Microservices Architecture: Authentication and Authorization

Microservices Architecture: Authentication and Authorization


Microservices architecture refer to the relatively small, independent development process that divides the system into services. Each service has its own logic, responsibility and can be deployed separately. Each of those services also needs to be authenticated and authorized.

Authentication and Authorization

Authentication and Authorization are two term when taking about securing applications that administrators use to protect application system and information.

Authentication is the process of identifying the user to provide access to the system. The user needs to supply login information to authenticate.

Authorization is the process of verifying the authenticated user to determines which permissions the user has. If user is authorized the process provide access to the specific information or allow user to execute a certain operation.

Microservices Authentication and Authorization Solution

Microservices provide loose coupling and separate context for each service. Each service will be broken down to focus on a specific business function or business requirement. So the application needs to authenticate and authorize each request to access the Microservices. There are two approaches:
- Access Token and API Gateway.
- Third-party application access.

Access Token and API Gateway

The API gateway is the single entry point for all clients. It provides a central interface for clients using these microservices.
In this approach, all requests go through the API gateway, a client sends a request to the API gateway responsible for routing it to the business service instead of having access to multiple services.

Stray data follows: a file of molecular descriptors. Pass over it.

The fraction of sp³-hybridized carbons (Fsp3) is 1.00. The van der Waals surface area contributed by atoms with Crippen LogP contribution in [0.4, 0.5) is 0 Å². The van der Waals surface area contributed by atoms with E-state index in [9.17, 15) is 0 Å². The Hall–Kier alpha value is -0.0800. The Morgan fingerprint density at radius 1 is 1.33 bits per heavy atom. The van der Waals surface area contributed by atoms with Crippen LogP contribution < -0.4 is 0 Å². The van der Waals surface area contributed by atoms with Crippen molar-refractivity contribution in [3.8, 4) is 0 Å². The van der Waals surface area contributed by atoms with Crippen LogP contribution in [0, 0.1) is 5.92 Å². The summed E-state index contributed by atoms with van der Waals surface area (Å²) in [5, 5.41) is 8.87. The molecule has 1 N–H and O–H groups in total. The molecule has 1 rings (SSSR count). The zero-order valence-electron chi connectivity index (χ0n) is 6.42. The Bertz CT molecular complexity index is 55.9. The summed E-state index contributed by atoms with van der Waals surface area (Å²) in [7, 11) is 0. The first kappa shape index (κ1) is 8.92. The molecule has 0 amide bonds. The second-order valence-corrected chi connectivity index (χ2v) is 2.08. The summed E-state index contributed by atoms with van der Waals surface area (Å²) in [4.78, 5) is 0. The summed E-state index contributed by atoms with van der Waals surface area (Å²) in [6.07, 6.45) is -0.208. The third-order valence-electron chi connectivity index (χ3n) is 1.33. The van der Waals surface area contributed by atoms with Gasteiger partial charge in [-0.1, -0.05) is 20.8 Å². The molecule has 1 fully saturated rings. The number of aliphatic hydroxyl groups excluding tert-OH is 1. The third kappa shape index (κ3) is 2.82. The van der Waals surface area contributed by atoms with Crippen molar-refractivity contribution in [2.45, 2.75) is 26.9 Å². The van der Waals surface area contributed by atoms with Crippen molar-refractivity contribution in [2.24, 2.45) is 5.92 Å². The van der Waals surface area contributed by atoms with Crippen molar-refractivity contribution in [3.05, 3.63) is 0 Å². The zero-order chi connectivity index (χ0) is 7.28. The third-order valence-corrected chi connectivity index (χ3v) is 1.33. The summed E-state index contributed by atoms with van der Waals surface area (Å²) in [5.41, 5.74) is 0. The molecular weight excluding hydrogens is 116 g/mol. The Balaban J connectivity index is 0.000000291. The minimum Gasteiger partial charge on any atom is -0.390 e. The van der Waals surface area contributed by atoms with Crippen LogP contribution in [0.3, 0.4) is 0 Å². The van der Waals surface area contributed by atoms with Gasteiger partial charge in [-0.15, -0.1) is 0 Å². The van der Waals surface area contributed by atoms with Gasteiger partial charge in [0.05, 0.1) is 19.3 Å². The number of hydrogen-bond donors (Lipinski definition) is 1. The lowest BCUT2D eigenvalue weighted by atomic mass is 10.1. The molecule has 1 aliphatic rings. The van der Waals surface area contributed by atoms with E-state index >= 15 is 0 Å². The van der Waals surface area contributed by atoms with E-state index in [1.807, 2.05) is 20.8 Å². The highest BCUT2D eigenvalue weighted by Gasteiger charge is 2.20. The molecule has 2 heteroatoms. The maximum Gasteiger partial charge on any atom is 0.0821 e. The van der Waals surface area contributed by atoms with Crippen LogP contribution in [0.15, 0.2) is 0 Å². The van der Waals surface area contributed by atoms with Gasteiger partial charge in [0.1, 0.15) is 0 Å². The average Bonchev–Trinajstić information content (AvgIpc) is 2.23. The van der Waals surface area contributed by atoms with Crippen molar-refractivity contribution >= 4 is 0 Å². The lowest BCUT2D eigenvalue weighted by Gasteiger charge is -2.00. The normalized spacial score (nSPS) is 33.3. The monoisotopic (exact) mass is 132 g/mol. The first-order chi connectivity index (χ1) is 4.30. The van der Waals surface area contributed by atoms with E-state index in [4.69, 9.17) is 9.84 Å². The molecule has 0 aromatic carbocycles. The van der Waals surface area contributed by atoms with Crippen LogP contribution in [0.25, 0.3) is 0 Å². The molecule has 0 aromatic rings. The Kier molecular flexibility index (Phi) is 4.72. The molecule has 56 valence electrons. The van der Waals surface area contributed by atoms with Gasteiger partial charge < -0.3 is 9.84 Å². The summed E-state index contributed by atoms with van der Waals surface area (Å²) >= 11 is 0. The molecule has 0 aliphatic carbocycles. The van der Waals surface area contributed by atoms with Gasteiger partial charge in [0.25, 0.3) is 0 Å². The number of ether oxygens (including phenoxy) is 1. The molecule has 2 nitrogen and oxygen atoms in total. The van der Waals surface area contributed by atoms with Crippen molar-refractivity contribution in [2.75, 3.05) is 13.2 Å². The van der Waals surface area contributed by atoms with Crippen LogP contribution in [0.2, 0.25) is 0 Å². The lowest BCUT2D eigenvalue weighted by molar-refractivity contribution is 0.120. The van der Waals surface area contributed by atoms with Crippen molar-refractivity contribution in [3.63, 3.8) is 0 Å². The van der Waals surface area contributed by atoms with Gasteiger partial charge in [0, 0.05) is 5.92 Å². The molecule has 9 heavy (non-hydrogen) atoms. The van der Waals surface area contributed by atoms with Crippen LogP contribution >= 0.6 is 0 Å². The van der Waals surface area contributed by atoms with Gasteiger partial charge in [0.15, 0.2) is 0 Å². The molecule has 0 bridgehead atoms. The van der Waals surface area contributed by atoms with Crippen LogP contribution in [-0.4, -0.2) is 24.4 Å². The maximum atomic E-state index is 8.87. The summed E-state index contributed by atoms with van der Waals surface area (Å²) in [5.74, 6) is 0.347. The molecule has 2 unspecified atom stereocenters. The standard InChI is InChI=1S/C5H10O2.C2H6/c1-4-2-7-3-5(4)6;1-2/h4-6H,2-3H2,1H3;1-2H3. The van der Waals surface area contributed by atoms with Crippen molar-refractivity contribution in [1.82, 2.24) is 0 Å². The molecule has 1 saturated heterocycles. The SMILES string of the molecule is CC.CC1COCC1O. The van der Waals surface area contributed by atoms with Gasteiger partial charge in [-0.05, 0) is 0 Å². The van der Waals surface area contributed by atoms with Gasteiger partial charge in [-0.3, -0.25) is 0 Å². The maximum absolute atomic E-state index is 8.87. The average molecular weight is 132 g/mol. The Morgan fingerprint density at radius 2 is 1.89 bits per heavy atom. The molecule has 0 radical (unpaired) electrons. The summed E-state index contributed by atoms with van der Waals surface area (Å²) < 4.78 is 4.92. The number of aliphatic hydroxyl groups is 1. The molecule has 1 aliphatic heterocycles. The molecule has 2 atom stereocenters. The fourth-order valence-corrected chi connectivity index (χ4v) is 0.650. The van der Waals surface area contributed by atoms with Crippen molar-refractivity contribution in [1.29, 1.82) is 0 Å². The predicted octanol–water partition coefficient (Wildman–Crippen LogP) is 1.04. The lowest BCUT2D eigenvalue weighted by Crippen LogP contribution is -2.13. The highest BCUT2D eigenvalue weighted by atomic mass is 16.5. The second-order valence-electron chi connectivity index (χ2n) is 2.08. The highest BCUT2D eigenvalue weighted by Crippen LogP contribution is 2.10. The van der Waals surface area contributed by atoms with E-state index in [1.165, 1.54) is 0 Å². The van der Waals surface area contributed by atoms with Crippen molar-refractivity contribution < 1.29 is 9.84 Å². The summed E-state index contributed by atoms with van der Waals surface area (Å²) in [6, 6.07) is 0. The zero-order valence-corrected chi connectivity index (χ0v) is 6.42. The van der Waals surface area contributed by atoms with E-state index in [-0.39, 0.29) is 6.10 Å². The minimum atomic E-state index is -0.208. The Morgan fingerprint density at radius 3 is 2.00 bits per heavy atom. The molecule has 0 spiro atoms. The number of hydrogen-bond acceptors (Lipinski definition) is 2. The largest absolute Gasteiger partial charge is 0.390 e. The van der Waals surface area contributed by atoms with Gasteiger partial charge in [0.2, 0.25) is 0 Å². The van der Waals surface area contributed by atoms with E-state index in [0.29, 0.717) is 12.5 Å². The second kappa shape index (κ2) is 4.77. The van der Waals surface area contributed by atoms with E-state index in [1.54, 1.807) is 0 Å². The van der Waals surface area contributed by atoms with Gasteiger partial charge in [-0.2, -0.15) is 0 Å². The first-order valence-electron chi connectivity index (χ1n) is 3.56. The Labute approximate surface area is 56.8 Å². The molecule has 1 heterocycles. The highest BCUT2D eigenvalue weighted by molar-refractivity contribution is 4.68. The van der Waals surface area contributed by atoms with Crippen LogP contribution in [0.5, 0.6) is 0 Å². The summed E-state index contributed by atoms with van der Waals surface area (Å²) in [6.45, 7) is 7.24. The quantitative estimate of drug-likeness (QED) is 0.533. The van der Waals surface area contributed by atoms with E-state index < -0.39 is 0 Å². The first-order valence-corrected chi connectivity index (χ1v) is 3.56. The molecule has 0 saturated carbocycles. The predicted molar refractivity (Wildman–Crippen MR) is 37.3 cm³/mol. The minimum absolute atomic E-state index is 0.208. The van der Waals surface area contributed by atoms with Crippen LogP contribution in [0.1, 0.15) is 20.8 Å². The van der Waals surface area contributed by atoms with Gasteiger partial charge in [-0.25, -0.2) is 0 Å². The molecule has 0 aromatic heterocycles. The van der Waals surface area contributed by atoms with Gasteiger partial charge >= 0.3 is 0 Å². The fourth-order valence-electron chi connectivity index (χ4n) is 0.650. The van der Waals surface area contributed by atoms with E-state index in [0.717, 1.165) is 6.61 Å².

API Gateway

When client sends a request, the API gate way authenticate request and passes an access token that securely identifies the requestor in each request to the services. A service can include the access token in requests it makes to other services.

JSON Web Token (JWT) is a popular access token in Microservices Architecture.
The JWT is composed of three follow parts contains a list of claims which allow the receiver to validate the sender's identity.
- Header: contains the algorithm used for signing.
- Payload: the session data.
- Signature: calculated by encoding header and payload using Base64 encoded. The signature is used to verify the token has not changed or modified.

Third-party application access

In this approach, user using the third-party application to access to the microservices application. There are two ways:
- API token. The token is generateb by the user in the microservices application and provided for use by third-party application. Only third-party application are allowed to access the user's own data of the token. And when creating a token, user can set which data the token can access.
- OAuth. In this way the microservices act the role of the client in the Oauth architcture. When user access a microservice, it prompts the user to authorize a third-party application to use the corresponding access authority and generates a token for access according to the user's permissions.

In my application that using microservices architecture, I prefer to use JWT and OAuth together. The JWT is more lightweight and for access authentication between microservices it is sufficient, of course it can use to integrating with API gateway. But I think the Oauth is more suitable for integrating with API gateway, because it is generally used in third-party access scenarios.


- https://microservices.io/patterns/security/access-token.html
- https://microservices.io/patterns/apigateway.html
- https://oauth.net/2/